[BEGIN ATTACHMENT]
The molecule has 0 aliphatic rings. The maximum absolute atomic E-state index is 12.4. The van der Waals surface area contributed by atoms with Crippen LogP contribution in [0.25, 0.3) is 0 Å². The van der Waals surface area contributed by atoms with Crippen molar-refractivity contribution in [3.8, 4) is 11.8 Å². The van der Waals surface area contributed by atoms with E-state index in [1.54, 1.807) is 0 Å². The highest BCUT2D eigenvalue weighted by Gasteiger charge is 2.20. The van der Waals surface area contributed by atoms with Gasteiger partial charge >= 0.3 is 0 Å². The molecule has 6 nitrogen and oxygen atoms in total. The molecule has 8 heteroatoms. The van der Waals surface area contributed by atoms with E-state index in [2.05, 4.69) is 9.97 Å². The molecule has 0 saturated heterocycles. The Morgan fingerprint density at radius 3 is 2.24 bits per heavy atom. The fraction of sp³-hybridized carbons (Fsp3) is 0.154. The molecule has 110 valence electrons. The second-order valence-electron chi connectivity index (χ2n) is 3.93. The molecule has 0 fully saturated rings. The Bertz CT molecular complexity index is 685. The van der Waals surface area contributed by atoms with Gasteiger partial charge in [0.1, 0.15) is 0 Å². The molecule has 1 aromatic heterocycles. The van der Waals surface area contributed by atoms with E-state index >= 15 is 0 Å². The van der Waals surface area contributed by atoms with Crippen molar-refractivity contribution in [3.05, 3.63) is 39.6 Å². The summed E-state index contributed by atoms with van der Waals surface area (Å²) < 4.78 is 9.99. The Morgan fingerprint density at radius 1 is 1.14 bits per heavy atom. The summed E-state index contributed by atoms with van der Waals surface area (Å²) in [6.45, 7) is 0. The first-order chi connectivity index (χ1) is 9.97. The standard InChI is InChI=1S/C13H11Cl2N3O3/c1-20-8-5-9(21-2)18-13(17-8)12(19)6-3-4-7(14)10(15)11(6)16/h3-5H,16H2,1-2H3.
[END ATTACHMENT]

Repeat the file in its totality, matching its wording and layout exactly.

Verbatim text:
The molecule has 0 aliphatic rings. The maximum absolute atomic E-state index is 12.4. The van der Waals surface area contributed by atoms with Crippen LogP contribution in [0.25, 0.3) is 0 Å². The van der Waals surface area contributed by atoms with Crippen molar-refractivity contribution in [3.8, 4) is 11.8 Å². The van der Waals surface area contributed by atoms with E-state index in [1.54, 1.807) is 0 Å². The highest BCUT2D eigenvalue weighted by Gasteiger charge is 2.20. The van der Waals surface area contributed by atoms with Gasteiger partial charge >= 0.3 is 0 Å². The molecule has 6 nitrogen and oxygen atoms in total. The molecule has 8 heteroatoms. The van der Waals surface area contributed by atoms with E-state index in [2.05, 4.69) is 9.97 Å². The molecule has 0 saturated heterocycles. The Morgan fingerprint density at radius 3 is 2.24 bits per heavy atom. The fraction of sp³-hybridized carbons (Fsp3) is 0.154. The molecule has 110 valence electrons. The second-order valence-electron chi connectivity index (χ2n) is 3.93. The molecule has 0 fully saturated rings. The Bertz CT molecular complexity index is 685. The van der Waals surface area contributed by atoms with Gasteiger partial charge in [0.1, 0.15) is 0 Å². The molecule has 1 aromatic heterocycles. The van der Waals surface area contributed by atoms with E-state index >= 15 is 0 Å². The van der Waals surface area contributed by atoms with Crippen molar-refractivity contribution in [3.05, 3.63) is 39.6 Å². The summed E-state index contributed by atoms with van der Waals surface area (Å²) < 4.78 is 9.99. The Morgan fingerprint density at radius 1 is 1.14 bits per heavy atom. The summed E-state index contributed by atoms with van der Waals surface area (Å²) in [6.45, 7) is 0. The first-order chi connectivity index (χ1) is 9.97. The standard InChI is InChI=1S/C13H11Cl2N3O3/c1-20-8-5-9(21-2)18-13(17-8)12(19)6-3-4-7(14)10(15)11(6)16/h3-5H,16H2,1-2H3.